Design Exploration: The Next Innovation Phase is Not for Consumer Hardware. It’s for Enterprise Software.

Our cell phones and laptops take up a ton of time in our personal lives. When it comes to productivity in our professional ones, there’s still a ton of room to grow in the app & product development space.

If you’re relatively well off in America, chances are that you can get or buy anything you need to make your personal life as productive and comfortable as possible. If there isn’t a physical tech gadget to help you, there’s probably an app that’ll do just fine. Yet when you start your 9–5 job, you’ll notice there are probably a ton of tasks that take up so much unnecessary time.

It’s why you hear people cringe when someone talks about filing their expenses. It’s why you’re still writing your to-do tasks on Notepad or in a Google Spreadsheet. It’s why you take a couple seconds out of your day to think about whether you’re going to upload your slides on Google Drive, on Box, on DropBox, on ClearSlide, or on your company’s internal storage program, or just send it via e-mail and wait 20 minutes while they upload. It’s why the host of your conference call with 25 people on the line just dropped off and now you have to re-dial in the whole meeting. If you ever wonder why you end up leaving work later than you should 4 or 5 times a week, it may simply be because you’re having too many meetings or you’re not being productive enough…or both.

Often times employee productivity isn’t always weighted on the employee. Usually a company’s IT department or management structure may make being efficient at work a living hell. If you’re working in a fairly new age tech company though, that may not be the case.

The problem may simply be that the business software your company or the government agency you work for is using, just isn’t getting the necessary feedback to make changes. Think of it from a consumer vs. business standpoint. If someone hates a feature on their iPhone or sees an awful flaw, it’s way more likely that others will have the same opinion and write about it on tech blogs, tweet about it, and make a big enough fuss that Apple will most likely make a few changes. That’s the power of public consumer feedback. Frustrations with business products used to usually stay in between the walls of the company or were shared over drinks with a friend or family member that used similar tools in their 9–5. Simply put; they didn’t get the same attention consumer products do, even when they make a big impact on your day-to-day life and overall productivity. Thankfully, that’s changing really quickly.

The real challenge in the next five to ten years will be how tech companies make things easier for employees across the world. Is it lucrative? Hell yeah. Think about how much money Uber makes on expensed business rides or what American Express’s contract is with tons of companies using their corporate card programs. B2B Productivity Solutions is a big market and with the adoption of more artificial intelligence in work-streams, it’ll get even bigger. Whether it’s using AI for recapping meetings or figuring out how one can stop spending the whole day sending and reading e-mails, the goal isn’t to have a virtual personal assistant. The goal is to cut out the monotony and repetitive nature of your work so you can come up with more brilliant ideas.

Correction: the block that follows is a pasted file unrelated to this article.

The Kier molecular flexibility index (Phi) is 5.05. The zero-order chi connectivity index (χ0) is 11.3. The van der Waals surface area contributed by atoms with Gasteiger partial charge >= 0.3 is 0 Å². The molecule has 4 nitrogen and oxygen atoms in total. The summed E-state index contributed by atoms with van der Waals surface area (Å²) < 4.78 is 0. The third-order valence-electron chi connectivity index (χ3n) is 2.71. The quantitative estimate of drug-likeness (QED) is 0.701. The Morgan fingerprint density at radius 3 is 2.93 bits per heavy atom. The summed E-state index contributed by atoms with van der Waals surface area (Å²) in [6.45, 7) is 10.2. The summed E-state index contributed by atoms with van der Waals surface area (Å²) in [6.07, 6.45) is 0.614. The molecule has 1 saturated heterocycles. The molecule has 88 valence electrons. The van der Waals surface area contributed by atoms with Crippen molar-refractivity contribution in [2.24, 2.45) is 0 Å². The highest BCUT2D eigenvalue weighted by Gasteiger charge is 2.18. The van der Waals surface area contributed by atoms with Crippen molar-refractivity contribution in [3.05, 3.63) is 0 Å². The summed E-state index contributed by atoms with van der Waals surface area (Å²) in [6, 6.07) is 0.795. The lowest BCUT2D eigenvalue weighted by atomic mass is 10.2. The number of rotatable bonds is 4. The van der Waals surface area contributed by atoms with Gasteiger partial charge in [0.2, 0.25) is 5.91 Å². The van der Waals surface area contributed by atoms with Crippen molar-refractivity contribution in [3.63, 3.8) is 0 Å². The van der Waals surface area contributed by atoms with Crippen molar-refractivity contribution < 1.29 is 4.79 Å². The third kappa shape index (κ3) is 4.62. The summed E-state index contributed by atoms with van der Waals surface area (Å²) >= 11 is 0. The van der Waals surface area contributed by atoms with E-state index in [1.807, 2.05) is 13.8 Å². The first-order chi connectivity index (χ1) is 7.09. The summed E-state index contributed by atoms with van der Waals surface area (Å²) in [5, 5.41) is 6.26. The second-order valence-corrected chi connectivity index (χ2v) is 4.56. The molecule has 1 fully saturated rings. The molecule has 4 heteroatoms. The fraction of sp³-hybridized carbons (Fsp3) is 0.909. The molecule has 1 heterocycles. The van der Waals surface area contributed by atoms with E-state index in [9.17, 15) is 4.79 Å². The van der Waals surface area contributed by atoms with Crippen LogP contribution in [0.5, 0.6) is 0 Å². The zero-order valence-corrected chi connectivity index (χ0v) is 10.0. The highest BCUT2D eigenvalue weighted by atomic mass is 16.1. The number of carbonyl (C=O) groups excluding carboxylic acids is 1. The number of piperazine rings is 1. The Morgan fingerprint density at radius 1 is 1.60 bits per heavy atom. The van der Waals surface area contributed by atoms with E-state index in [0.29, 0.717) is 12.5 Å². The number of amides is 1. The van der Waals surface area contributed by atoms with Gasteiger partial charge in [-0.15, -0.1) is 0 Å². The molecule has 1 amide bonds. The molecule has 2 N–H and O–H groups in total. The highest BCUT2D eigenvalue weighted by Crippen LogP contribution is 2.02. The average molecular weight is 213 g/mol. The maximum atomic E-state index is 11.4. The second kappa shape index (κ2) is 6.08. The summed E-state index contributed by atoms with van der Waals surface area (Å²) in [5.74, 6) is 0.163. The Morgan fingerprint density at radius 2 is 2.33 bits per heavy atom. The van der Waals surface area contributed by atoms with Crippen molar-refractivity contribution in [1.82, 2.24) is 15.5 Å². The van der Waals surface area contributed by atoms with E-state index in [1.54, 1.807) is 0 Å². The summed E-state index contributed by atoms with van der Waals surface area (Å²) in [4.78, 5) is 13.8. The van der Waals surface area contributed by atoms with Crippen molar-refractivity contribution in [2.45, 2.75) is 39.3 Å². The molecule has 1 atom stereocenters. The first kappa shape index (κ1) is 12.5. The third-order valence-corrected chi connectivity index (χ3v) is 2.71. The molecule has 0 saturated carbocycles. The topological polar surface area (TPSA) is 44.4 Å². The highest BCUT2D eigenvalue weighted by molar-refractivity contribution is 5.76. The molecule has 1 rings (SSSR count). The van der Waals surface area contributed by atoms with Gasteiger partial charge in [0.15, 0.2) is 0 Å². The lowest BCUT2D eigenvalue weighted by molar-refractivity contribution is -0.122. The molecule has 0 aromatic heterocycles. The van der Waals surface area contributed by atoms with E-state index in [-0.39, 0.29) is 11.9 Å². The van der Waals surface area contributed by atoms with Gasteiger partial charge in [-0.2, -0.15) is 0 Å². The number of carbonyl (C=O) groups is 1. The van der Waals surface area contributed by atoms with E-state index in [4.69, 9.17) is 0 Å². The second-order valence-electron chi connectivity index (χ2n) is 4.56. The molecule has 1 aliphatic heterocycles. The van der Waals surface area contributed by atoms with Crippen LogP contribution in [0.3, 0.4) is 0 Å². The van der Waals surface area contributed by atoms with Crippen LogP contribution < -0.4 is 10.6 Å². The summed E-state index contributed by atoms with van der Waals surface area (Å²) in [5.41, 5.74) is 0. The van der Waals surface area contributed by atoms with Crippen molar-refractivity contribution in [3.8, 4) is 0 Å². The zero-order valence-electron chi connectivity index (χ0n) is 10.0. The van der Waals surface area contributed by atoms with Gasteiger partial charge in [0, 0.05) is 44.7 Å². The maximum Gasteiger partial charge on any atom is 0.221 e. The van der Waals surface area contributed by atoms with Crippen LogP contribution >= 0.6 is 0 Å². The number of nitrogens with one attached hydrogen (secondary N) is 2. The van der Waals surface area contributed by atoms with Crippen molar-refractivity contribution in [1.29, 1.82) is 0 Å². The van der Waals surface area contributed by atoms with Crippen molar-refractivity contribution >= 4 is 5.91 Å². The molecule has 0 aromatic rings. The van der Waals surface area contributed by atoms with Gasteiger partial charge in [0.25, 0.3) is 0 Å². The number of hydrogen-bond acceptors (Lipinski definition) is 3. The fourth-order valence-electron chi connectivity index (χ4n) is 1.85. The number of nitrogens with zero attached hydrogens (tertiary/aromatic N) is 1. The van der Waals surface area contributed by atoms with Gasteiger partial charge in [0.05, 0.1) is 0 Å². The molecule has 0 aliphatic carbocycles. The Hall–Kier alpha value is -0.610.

Speaking of some brilliant ideas, here are some thought-starters on integrations & innovative concepts companies can start working on now.

SAP Concur: Labeling Expenses via Notifications

Create a notification that links to an employee’s corporate card which lets you categorize your expenses as you’re making the purchase. This way, you won’t have to remember what you bought at “HUDSON NEWS — JFK Airport, Jamaica, NY” a month later when you’re doing expenses.

Google: Creating Calendar Invites in Gmail

This type of work is most likely already being beta tested in some manner, but would be a really helpful feature so you don’t have to constantly go back from Gmail to Google Calendar

Apple: FaceTime & iWork for Business

At this year’s WWDC, Apple‘s announcement that a new feature for iOS 12 will allow FaceTime to accommodate up to 32 people at once is a major sign the company is already thinking about entering the enterprise video conferencing market. Looks like they’re ready to give Google Hangouts a run for its money.

How do they capitalize on this? By leveraging their flagship iPhone of course. Imagine a world where you enter a conference room with a connected Apple TV and you don’t have to worry about screwing around with all the wires to connect your laptop to the TV or swipe around on a different monitor. Apple will most likely integrate Airdrop, Airplay, iPhone, & Keynote presentations into their video conferencing and it’s going to be beautiful, saving you tons of time and worries. Here’s my rendition of what it could potentially look like for both iOS & tvOS:

The possibilities are endless but those that have the best shot at succeeding are the big dogs. This is where the consumer model actually matters. Employees will use something they’re used to in their personal lives. That’s why the ubiquitous presence of the Googles and Apples of the world will continue to succeed and innovate in the enterprise space. It’s now a waiting game to see who does it the best.

Rest assured, the productivity revolution is already happening. If you’re looking for some efficiency in the meantime, just go outside for a quick bite. 7-Eleven just recently moved their taquito and hot dog station to self-serve and it’s pretty sweet. Shorter lines and more buffalo chicken rollers.